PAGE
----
It’s an interesting situation – Cambodians want to remember the glory of the Khmer kings from whenever time started until 1970, forget the next ten years, and then start remembering again. Angkor Wat is so prominently featured everywhere you go in Cambodia that you’d be inclined to think it was the only part of their history/past that even mattered. And once you visit the magnificent Angkor complex, every other temple seems … like every other temple.
And yet, the country struggles with commercialization and tourism. English is commonly spoken, though broken and limited. The Cambodian riel currency is used, but the US Dollar is strongly preferred, so much so that signs by all manner of businesses advertise prices in US Dollars. Locally brewed, Cambodia Beer, Angkor Beer and Anchor Beer are heavily advertised (they all taste like generic lite beer and were usually sold as 50 cent drafts). Everywhere you go, in the entire country – wherever you look, you will see at least twenty lighted signs advertising beer.
And … people here smile more than people in any other country we’ve visited. I can’t tell if it’s to hide some sorrow from their past or if they are just a genuinely happy people.
I enjoyed some of our time here, mostly in Kep and Phnom Penh. I think the country has great things to offer, but they’re still working through their history, and with the consequences of tourism.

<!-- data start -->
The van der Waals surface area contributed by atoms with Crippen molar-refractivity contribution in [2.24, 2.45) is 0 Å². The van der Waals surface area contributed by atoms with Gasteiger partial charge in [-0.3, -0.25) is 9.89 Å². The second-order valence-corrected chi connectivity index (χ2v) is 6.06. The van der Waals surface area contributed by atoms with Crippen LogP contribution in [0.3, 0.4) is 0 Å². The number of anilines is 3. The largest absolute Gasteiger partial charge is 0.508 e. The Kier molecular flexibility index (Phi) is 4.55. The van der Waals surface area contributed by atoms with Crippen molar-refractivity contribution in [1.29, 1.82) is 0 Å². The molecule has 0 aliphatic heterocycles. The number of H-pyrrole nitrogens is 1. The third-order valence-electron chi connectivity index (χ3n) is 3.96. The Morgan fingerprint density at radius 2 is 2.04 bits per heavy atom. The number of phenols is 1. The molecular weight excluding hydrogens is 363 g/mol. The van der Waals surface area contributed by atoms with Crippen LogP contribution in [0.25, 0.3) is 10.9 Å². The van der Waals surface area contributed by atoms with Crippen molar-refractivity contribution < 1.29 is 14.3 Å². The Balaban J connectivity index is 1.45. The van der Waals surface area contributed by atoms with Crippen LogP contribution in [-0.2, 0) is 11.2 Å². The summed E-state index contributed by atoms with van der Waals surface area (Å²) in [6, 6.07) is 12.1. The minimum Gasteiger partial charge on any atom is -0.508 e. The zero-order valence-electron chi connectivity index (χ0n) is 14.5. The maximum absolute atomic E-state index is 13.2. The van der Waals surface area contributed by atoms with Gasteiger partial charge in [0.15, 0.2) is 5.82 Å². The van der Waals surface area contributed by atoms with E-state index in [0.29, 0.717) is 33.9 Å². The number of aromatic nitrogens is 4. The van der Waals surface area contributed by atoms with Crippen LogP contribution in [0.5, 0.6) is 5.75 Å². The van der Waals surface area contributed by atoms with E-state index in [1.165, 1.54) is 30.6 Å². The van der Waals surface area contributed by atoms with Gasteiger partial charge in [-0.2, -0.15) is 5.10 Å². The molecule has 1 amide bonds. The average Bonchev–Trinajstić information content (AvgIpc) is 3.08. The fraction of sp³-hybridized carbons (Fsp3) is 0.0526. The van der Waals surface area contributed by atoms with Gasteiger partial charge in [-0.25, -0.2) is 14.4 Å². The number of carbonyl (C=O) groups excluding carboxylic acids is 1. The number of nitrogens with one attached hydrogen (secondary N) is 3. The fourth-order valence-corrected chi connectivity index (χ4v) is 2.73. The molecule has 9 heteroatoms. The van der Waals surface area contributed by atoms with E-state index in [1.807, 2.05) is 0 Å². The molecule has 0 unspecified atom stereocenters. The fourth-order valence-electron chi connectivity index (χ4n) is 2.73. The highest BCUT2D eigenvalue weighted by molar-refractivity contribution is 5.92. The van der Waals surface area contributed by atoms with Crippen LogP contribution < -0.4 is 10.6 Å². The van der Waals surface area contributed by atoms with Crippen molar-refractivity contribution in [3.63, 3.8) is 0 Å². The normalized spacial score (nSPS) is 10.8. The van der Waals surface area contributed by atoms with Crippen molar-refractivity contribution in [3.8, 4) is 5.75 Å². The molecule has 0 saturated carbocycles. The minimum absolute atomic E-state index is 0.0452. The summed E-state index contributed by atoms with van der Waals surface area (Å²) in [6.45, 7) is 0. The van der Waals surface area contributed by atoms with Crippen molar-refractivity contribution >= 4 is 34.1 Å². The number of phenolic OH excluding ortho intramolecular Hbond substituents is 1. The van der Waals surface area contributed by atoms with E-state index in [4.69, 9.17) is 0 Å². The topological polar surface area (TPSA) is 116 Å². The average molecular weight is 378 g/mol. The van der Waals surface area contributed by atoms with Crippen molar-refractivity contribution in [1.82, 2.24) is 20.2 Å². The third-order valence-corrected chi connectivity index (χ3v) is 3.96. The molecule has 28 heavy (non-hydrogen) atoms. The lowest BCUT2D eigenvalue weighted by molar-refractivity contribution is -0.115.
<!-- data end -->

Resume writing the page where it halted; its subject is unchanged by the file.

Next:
Cambodia was definitely a different experience from Thailand and Laos. We learned a lot more about the culture and especially the history of Cambodia. Siem Reap is basically a tourist town centered around Angkor Wat and the temple complex. There’s even a “Pub Street” where you’ll find all kinds of bars, pubs and restaurants, all filled with tourists. Which is fine because Angkor Wat is an amazing sight to see, but it just didn’t feel much like Cambodia. I was also amused at the kids in Siem Reap – they would sell stuff at the Angkor Wat complex, but spoke English very well! Probably better than many of the adults do!
Like Samir, I enjoyed Kampot and Kep as well. Phnom Penh was a different kind of enjoyment. I was really fascinated (and saddened) by the history of Pol Pot and the Khmer Rouge and the madness that went on for those three and a half years. But, aside from that, Phnom Penh was fun to walk around in by the river – in the evenings, they have dance classes in the pedestrian walkway by the river that you can hop in on – we didn’t get a chance to do so, but drove by and it looked like fun!
Overall, I’m glad we went to Cambodia, though it’s a different type of sightseeing than we like to do. We both like to ‘do’ stuff rather than ‘see’ stuff – but Cambodia is definitely a place where you soak up the culture by seeing it to understand it, if that makes sense!